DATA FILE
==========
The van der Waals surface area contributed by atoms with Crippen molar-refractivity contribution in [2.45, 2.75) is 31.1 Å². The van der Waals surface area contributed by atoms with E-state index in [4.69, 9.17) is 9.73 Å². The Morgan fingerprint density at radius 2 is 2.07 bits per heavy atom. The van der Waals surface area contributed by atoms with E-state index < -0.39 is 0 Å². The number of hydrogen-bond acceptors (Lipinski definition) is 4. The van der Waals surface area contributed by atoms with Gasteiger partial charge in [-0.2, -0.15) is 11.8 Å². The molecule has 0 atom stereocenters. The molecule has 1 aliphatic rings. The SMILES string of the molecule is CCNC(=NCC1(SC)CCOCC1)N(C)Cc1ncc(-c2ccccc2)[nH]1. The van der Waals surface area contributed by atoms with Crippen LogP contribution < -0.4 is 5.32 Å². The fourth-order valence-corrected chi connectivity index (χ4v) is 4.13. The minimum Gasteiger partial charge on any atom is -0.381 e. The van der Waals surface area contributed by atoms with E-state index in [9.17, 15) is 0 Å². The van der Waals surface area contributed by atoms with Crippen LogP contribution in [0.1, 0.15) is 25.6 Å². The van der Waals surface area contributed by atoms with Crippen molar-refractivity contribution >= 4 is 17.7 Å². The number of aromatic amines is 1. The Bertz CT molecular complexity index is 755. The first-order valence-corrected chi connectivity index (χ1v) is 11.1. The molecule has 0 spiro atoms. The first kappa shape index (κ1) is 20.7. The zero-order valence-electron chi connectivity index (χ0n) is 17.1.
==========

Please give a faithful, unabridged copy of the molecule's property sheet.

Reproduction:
The van der Waals surface area contributed by atoms with Crippen molar-refractivity contribution in [2.45, 2.75) is 31.1 Å². The van der Waals surface area contributed by atoms with E-state index in [4.69, 9.17) is 9.73 Å². The Morgan fingerprint density at radius 2 is 2.07 bits per heavy atom. The van der Waals surface area contributed by atoms with E-state index < -0.39 is 0 Å². The number of hydrogen-bond acceptors (Lipinski definition) is 4. The van der Waals surface area contributed by atoms with Gasteiger partial charge in [-0.2, -0.15) is 11.8 Å². The molecule has 0 atom stereocenters. The molecule has 1 aliphatic rings. The SMILES string of the molecule is CCNC(=NCC1(SC)CCOCC1)N(C)Cc1ncc(-c2ccccc2)[nH]1. The van der Waals surface area contributed by atoms with Crippen LogP contribution < -0.4 is 5.32 Å². The fourth-order valence-corrected chi connectivity index (χ4v) is 4.13. The minimum Gasteiger partial charge on any atom is -0.381 e. The van der Waals surface area contributed by atoms with E-state index in [9.17, 15) is 0 Å². The van der Waals surface area contributed by atoms with Crippen LogP contribution in [0.1, 0.15) is 25.6 Å². The van der Waals surface area contributed by atoms with Crippen molar-refractivity contribution >= 4 is 17.7 Å². The number of aromatic amines is 1. The Bertz CT molecular complexity index is 755. The first-order valence-corrected chi connectivity index (χ1v) is 11.1. The molecule has 0 spiro atoms. The first kappa shape index (κ1) is 20.7. The zero-order valence-electron chi connectivity index (χ0n) is 17.1.